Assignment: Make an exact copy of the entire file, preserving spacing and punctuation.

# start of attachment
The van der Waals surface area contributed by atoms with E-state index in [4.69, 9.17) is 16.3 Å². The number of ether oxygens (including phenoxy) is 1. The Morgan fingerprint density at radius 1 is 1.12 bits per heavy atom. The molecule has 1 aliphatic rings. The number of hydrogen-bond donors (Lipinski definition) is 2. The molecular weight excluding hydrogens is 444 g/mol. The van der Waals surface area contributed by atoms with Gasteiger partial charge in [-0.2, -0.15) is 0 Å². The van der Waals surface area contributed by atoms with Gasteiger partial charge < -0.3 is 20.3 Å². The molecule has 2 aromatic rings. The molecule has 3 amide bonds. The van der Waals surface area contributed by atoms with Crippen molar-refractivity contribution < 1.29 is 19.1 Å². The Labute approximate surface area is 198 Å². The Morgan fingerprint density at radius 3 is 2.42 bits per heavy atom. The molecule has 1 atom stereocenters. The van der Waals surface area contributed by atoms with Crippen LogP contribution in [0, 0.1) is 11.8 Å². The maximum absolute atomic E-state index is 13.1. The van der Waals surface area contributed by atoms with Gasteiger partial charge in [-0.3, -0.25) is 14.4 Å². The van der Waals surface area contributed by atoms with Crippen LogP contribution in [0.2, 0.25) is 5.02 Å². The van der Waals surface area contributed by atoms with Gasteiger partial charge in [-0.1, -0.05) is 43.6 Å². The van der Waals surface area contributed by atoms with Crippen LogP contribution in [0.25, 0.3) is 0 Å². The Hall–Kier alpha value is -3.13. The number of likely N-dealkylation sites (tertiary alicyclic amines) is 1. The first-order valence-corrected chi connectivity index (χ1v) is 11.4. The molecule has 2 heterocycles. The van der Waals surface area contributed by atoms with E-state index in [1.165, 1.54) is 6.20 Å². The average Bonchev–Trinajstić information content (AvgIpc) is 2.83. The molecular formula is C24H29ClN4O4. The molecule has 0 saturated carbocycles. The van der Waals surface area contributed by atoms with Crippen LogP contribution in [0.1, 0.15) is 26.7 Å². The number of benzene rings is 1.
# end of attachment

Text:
The van der Waals surface area contributed by atoms with E-state index in [4.69, 9.17) is 16.3 Å². The number of ether oxygens (including phenoxy) is 1. The Morgan fingerprint density at radius 1 is 1.12 bits per heavy atom. The molecule has 1 aliphatic rings. The number of hydrogen-bond donors (Lipinski definition) is 2. The molecular weight excluding hydrogens is 444 g/mol. The van der Waals surface area contributed by atoms with Gasteiger partial charge in [-0.2, -0.15) is 0 Å². The van der Waals surface area contributed by atoms with Gasteiger partial charge < -0.3 is 20.3 Å². The molecule has 2 aromatic rings. The molecule has 3 amide bonds. The van der Waals surface area contributed by atoms with Crippen molar-refractivity contribution < 1.29 is 19.1 Å². The Labute approximate surface area is 198 Å². The Morgan fingerprint density at radius 3 is 2.42 bits per heavy atom. The molecule has 1 atom stereocenters. The van der Waals surface area contributed by atoms with Crippen LogP contribution in [0, 0.1) is 11.8 Å². The maximum absolute atomic E-state index is 13.1. The van der Waals surface area contributed by atoms with Gasteiger partial charge in [-0.3, -0.25) is 14.4 Å². The van der Waals surface area contributed by atoms with Crippen LogP contribution in [0.2, 0.25) is 5.02 Å². The van der Waals surface area contributed by atoms with Gasteiger partial charge in [-0.1, -0.05) is 43.6 Å². The van der Waals surface area contributed by atoms with Crippen LogP contribution in [0.25, 0.3) is 0 Å². The Hall–Kier alpha value is -3.13. The number of likely N-dealkylation sites (tertiary alicyclic amines) is 1. The first-order valence-corrected chi connectivity index (χ1v) is 11.4. The molecule has 2 heterocycles. The van der Waals surface area contributed by atoms with E-state index in [1.165, 1.54) is 6.20 Å². The average Bonchev–Trinajstić information content (AvgIpc) is 2.83. The molecular formula is C24H29ClN4O4. The molecule has 0 saturated carbocycles. The van der Waals surface area contributed by atoms with Crippen LogP contribution in [0.1, 0.15) is 26.7 Å². The number of benzene rings is 1.